Reblogged from: A Pastor's Thoughts
I believe with all that is in me that we are able to say, “Oh, I have slipped the surly bonds of earth, and… put out my hand and touched the face of God.” That quote from John Gillespie’s sonnet “High Flight” was made famous by President Ronald Reagan in his speech following the Space Shuttle Challenger disaster in 1986. That is the type thin place I seek – a place where I can feel the presence of God.
Without question there were such thin places in the Bible. The fire that followed the Ark of the Covenant, the conversation of Paul on the Damascus Road, the encounter with Jesus on the Emmaus Road and the Temple in Jerusalem are examples of such places. These stories stand separately from the Celtic notion of thin places. Jesus expands the thin places of life by saying: “Do you not know that your body is a temple of the Holy Spirit, who is in you, whom you have received from God?” Scholar N. T. Wright tells us, “Those in whom the Spirit comes to live are God’s new Temple. They are, individually and corporately, places where heaven and earth meet.” When heaven and earth meet, a thin place is discovered. I wish no dishonor or disrespect to the more purist concept of thin places but do wish to expand on the opportunity for each us to recognize our encounters with the thin places God has presented to us. With that in mind, I want to speak about some thin places we can experience.
In 1871, the German people of the town of Carrollton (now part of New Orleans LA) demanded their own church, and the Mater Dolorosa German Church was established. Mater Dolorosa still ministers to all seekers, and is a thin place for me. Thirty-five years after its ministry began my grandfather Frank Klundt was baptized there. In 1926 he was married to my grandmother at the same church and in 1927 my mother was baptized there as well. Now if that is not enough, in 1955 I was presented for Baptism at Mater Dolorosa church. Tradition and spiritual experience have made the area of the baptismal font a thin place for me. When I am there, I am with my family, God and a gathering of the communion of saints. Mater Dolorosa church is a place where generations of my family have expressed their faith. I can sit silently and just wait for the touch of God, and He does touch me. He touches me though the hands of my faith. Ask God to reveal a thin place to you. I know you have one.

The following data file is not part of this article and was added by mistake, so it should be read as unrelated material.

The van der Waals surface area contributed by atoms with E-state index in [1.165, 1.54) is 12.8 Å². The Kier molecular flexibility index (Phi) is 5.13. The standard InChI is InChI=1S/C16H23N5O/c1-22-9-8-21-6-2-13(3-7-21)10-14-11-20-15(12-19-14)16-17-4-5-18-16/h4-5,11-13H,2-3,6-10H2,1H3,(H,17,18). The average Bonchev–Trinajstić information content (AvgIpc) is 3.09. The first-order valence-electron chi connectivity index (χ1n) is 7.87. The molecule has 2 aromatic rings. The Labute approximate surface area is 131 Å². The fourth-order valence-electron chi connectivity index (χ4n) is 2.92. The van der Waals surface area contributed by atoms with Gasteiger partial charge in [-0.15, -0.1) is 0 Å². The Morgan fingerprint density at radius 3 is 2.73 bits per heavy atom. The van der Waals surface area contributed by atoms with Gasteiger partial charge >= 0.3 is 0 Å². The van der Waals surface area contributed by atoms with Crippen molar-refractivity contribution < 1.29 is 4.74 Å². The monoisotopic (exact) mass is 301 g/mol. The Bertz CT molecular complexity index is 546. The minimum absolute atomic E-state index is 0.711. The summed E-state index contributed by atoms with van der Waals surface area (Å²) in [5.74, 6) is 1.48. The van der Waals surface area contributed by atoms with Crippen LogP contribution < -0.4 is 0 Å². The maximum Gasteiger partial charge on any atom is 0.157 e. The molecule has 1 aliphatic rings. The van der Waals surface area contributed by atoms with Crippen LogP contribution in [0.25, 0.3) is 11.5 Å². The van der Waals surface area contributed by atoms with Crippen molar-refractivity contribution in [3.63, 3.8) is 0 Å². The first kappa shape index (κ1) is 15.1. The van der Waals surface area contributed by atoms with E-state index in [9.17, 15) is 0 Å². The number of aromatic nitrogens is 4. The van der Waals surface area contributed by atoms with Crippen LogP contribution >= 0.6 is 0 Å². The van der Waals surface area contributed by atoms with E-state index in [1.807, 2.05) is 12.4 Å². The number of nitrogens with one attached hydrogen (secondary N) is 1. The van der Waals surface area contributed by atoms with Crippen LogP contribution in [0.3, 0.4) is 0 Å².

Intentional Retreats –
Many of us have gone “on retreat” at least one time in our lives and in the midst of such an experience we have felt a special touch of God. Perhaps it was the teaching, the music or the other people. God spoke to you, He gave you a mountain top experience. As we leave that particular set of circumstances we have a great desire to “can” the feeling so that we will always have it in our possession. Don’t can it, relish it, and know that God has brought you to a thin place and he will do it again.
Communing with Nature –
Azalea churchLove of nature is built into our creation DNA. Experiences with nature drive us to an awareness of creation. Columbanus said, ‘If you wish to understand the Creator, first understand His creation.’ If we seek to be continually aware of His presence in nature, He will present to us a thin place of communication – a place where heaven and earth will intersect and glory revealed. Sunsets, mountains, sea waves, majestic creatures are all gifts to remind us of His magnificent creation. That reminder breaks the great veil of separation.
To allow heaven and earth to meet, we must seek God. He is sought in prayer and worship practices. The importance of having regular and disciplined practices is the key to thin place experiences.
Let me suggest a few.
The act of silence is a simple emptying of self and inviting God to fill the void. Centering prayer and other forms of meditation are windows to heaven. According to Dominican Meister Eckhart, a fourteenth century mystic, “There is nothing so much like God as silence.” Silence is a thin place.
Praying with Icons –
The practice of writing icons is one of the earliest acts of prayer in the ancient church. Such a practice calls for us to leave ourselves behind and seek God. We desperately need a concrete image of God and icon gazing is a way reaching out and touching the face of God.
Lectio Divina –
Simply put, it is the praying the scripture. Picking a passage and reading with careful attention to the words and thoughts that are contained therein and allowing those words to sink deeply into your souls can be a sacred experience.
In a world that sees worship as far more people centered than God centered, we are truly challenged to seek God in our time of worship. For worship to become a thin place we must put our personalities on the shelf and put the Holy Spirit on a pedestal. Allow God to pierce through all the distractions and enter into that place. Pray for those special moments that come in worship and you will find them.
I certainly hope that these words will inspire you to actively seek a thin place. God IS inviting you to find Him.